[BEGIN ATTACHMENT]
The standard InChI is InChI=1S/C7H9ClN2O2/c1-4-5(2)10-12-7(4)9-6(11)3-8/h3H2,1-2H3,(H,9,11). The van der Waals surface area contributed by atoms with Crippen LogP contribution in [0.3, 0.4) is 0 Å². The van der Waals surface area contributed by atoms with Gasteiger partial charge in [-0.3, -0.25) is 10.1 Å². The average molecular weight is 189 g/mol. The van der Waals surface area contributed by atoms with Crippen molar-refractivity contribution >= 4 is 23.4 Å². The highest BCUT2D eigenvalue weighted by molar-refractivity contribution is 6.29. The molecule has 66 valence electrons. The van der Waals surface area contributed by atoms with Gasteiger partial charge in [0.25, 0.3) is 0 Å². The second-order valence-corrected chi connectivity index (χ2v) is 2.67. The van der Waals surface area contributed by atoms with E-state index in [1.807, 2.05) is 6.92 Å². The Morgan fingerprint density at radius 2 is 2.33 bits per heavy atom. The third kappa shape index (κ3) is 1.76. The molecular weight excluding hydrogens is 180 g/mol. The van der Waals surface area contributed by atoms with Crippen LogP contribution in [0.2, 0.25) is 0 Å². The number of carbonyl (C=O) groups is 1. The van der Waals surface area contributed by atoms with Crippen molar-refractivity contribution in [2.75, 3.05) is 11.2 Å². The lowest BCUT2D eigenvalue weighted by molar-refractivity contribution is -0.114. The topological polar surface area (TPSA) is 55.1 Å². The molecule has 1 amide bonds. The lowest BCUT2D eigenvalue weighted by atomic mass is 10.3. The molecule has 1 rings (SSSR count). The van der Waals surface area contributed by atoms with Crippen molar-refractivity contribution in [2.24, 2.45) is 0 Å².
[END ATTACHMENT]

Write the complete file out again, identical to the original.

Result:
The standard InChI is InChI=1S/C7H9ClN2O2/c1-4-5(2)10-12-7(4)9-6(11)3-8/h3H2,1-2H3,(H,9,11). The van der Waals surface area contributed by atoms with Crippen LogP contribution in [0.3, 0.4) is 0 Å². The van der Waals surface area contributed by atoms with Gasteiger partial charge in [-0.3, -0.25) is 10.1 Å². The average molecular weight is 189 g/mol. The van der Waals surface area contributed by atoms with Crippen molar-refractivity contribution >= 4 is 23.4 Å². The highest BCUT2D eigenvalue weighted by molar-refractivity contribution is 6.29. The molecule has 66 valence electrons. The van der Waals surface area contributed by atoms with Gasteiger partial charge in [0.25, 0.3) is 0 Å². The second-order valence-corrected chi connectivity index (χ2v) is 2.67. The van der Waals surface area contributed by atoms with E-state index in [1.807, 2.05) is 6.92 Å². The Morgan fingerprint density at radius 2 is 2.33 bits per heavy atom. The third kappa shape index (κ3) is 1.76. The molecular weight excluding hydrogens is 180 g/mol. The van der Waals surface area contributed by atoms with Crippen LogP contribution in [0.2, 0.25) is 0 Å². The number of carbonyl (C=O) groups is 1. The van der Waals surface area contributed by atoms with Crippen molar-refractivity contribution in [2.75, 3.05) is 11.2 Å². The lowest BCUT2D eigenvalue weighted by molar-refractivity contribution is -0.114. The topological polar surface area (TPSA) is 55.1 Å². The molecule has 1 amide bonds. The lowest BCUT2D eigenvalue weighted by atomic mass is 10.3. The molecule has 1 rings (SSSR count). The van der Waals surface area contributed by atoms with Crippen molar-refractivity contribution in [2.24, 2.45) is 0 Å².